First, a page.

How Millie the Milk Cow might just change Texas politics

Brandon Darby is in overalls, sitting on his wooden front porch, pulling a natural blend American Spirit to light up. He’s anxious.

“She wasn’t treated very nicely,” the Breitbart Texas chief says through an exhale of smoke, rubbing a scruffy bearded chin with his palm. “She’s hot and cold. Sweet and aggressive. I think she’s still upset from yesterday.”

She is Millie the milk cow, the newest addition to Darby’s 10-acre ponderosa, which is co-inhabited by goats, chickens, ducks, dogs and a plague of prairie dogs, a ways outside Lubbock.

It’s time to feed Millie, but he’s in no a hurry to head to the corral. “I left her in the pen too long and it ticked her off. I looked like a Spanish bull fighter versus a milk cow.”

“Cows are pretty agile, people don’t realize that.”

Darby, who’s widely believed to be one of the most powerful players in Texas politics, purchased his place a year ago. I ask what he’s learned thus far in his ranch startup.

He begins with the importance of good fencing, then observes why goats are an apt biblical allegory for damnation. “They get into the same trouble day after day.”

And then he launches into his most frustrating discovery: the difficulty in finding a large-animal veterinarian for Millie.

“If you’re starting out and don’t have lots of cattle, you’re not a priority for the few large-animal vets available,” he says. “And if you don’t have an animal trailer or industrial manufactured chutes, you’re (in trouble).”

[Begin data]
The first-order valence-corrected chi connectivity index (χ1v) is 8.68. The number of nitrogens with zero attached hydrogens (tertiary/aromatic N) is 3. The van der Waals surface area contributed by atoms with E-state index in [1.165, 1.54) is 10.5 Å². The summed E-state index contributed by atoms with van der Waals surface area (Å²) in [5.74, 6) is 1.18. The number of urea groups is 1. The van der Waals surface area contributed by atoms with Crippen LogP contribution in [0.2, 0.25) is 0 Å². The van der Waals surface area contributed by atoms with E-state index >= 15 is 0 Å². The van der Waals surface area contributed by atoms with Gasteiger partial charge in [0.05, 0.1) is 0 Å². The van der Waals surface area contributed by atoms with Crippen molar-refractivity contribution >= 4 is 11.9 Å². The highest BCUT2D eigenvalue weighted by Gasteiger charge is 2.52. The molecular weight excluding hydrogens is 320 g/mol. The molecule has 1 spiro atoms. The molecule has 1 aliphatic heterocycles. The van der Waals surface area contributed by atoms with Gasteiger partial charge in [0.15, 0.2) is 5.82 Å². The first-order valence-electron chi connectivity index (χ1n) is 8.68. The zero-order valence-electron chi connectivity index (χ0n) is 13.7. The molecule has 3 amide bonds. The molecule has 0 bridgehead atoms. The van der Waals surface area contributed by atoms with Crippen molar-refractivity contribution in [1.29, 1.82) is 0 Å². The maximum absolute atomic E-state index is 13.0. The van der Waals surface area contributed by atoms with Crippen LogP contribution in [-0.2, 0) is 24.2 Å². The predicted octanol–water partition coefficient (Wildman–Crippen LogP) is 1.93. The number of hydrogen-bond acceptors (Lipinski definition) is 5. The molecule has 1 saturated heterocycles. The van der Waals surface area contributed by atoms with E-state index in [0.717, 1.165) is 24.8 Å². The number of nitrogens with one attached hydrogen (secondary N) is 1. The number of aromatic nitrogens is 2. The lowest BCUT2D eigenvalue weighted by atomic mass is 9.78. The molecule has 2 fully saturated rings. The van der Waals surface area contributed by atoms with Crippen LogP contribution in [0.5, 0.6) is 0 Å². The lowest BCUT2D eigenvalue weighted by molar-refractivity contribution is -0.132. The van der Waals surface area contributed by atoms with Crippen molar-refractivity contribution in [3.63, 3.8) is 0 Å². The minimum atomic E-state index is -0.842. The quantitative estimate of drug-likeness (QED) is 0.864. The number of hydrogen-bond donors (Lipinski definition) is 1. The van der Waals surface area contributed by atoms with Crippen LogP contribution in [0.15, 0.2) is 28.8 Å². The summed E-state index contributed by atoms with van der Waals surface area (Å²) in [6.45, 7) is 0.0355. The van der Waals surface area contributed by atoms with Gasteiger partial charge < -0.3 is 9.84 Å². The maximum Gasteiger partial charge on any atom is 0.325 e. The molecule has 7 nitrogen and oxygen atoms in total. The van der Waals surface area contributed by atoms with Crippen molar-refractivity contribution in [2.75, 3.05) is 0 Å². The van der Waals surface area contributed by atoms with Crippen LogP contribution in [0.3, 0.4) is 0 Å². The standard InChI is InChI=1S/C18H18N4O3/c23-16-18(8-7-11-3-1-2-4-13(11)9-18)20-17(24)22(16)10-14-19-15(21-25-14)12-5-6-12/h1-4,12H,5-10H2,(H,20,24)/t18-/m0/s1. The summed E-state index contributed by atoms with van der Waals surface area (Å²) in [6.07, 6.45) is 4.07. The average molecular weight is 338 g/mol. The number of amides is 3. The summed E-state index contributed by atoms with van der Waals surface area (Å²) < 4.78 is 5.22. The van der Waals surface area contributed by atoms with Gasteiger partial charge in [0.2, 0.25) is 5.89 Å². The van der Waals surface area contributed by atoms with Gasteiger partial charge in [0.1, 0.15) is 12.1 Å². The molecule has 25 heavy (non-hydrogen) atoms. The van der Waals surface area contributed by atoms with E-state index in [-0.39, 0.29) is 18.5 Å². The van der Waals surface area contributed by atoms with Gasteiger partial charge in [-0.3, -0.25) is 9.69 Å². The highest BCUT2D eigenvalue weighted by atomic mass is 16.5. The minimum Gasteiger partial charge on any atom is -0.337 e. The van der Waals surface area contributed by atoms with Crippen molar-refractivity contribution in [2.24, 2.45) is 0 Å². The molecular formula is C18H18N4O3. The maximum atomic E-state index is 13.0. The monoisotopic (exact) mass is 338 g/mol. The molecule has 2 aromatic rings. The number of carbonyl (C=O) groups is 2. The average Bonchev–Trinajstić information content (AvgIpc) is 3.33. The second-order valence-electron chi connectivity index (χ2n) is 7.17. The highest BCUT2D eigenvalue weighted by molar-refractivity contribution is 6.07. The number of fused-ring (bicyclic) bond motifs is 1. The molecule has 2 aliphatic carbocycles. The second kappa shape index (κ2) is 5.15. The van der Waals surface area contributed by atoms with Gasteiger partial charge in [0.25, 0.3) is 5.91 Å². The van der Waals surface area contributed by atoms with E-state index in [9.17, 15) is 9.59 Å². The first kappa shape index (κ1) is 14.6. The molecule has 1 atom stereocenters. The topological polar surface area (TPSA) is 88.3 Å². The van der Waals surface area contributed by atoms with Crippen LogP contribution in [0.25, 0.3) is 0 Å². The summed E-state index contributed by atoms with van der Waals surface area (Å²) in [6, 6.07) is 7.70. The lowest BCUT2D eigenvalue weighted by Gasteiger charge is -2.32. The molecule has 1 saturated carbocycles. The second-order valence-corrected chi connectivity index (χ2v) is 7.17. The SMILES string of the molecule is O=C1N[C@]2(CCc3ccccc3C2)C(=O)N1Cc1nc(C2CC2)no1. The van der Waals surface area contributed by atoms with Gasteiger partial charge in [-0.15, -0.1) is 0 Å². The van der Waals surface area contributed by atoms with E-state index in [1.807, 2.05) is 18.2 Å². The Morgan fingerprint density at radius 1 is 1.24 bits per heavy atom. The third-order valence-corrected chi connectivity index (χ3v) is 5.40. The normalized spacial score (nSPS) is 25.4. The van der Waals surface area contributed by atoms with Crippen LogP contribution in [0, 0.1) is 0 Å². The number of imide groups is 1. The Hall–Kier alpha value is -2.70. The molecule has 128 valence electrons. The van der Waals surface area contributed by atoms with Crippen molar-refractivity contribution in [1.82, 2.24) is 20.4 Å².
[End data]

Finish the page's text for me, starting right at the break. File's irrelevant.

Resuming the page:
Darby’s complaint is similar to many others who substantiated Texas Tech’s claims that Texas A&M is abdicating its responsibility to produce veterinarian services for the entire state.

But a Darby complaint is also different. It starts with a tremor across the political landscape, and it can eventually knock the Texas political world off its axis. For years he’s pounded on border insecurity and Mexican cartels. For years, few listened. Then in 2014, he discovered thousands of unaccompanied foreign minors in warehouses on the U.S. side of the border. State politics has spun differently ever since.

The vet issue has ignited a long-fuming complaint within Darby that rural Texas is underserved because it’s too often politically exploited.

“There are so many on the right who say, ‘We’re not using the power of government for anything.’ But that’s bull (droppings). You’re using the power of government to give people and industries tax credits and incentives.” Citing Rick Perry’s Texas Miracle that lured companies to the state, he hammers down, “the question isn’t if we’re going to use the power of government, it’s how.”

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